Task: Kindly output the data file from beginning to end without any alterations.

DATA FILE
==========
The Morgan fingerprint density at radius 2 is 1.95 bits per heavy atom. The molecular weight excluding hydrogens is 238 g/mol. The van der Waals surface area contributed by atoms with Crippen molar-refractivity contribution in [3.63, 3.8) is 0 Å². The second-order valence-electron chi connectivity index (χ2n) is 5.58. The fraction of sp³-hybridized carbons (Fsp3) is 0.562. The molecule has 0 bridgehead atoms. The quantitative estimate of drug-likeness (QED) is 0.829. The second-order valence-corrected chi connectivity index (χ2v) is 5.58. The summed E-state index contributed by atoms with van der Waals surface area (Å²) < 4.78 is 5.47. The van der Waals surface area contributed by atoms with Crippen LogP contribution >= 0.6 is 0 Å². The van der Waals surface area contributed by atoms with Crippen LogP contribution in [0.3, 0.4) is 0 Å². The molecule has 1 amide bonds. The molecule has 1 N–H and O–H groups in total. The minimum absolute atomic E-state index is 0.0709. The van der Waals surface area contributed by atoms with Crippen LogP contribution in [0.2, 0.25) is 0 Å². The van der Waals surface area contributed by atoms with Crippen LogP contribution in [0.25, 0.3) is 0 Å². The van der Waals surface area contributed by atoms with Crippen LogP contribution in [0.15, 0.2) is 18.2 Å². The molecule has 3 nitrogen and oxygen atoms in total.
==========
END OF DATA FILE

The Morgan fingerprint density at radius 2 is 1.95 bits per heavy atom. The molecular weight excluding hydrogens is 238 g/mol. The van der Waals surface area contributed by atoms with Crippen molar-refractivity contribution in [3.63, 3.8) is 0 Å². The second-order valence-electron chi connectivity index (χ2n) is 5.58. The fraction of sp³-hybridized carbons (Fsp3) is 0.562. The molecule has 0 bridgehead atoms. The quantitative estimate of drug-likeness (QED) is 0.829. The second-order valence-corrected chi connectivity index (χ2v) is 5.58. The summed E-state index contributed by atoms with van der Waals surface area (Å²) < 4.78 is 5.47. The van der Waals surface area contributed by atoms with Crippen LogP contribution >= 0.6 is 0 Å². The van der Waals surface area contributed by atoms with Crippen LogP contribution in [0.3, 0.4) is 0 Å². The molecule has 1 amide bonds. The molecule has 1 N–H and O–H groups in total. The minimum absolute atomic E-state index is 0.0709. The van der Waals surface area contributed by atoms with Crippen LogP contribution in [0.2, 0.25) is 0 Å². The van der Waals surface area contributed by atoms with Crippen LogP contribution in [0.25, 0.3) is 0 Å². The van der Waals surface area contributed by atoms with Crippen LogP contribution in [0.15, 0.2) is 18.2 Å². The molecule has 3 nitrogen and oxygen atoms in total.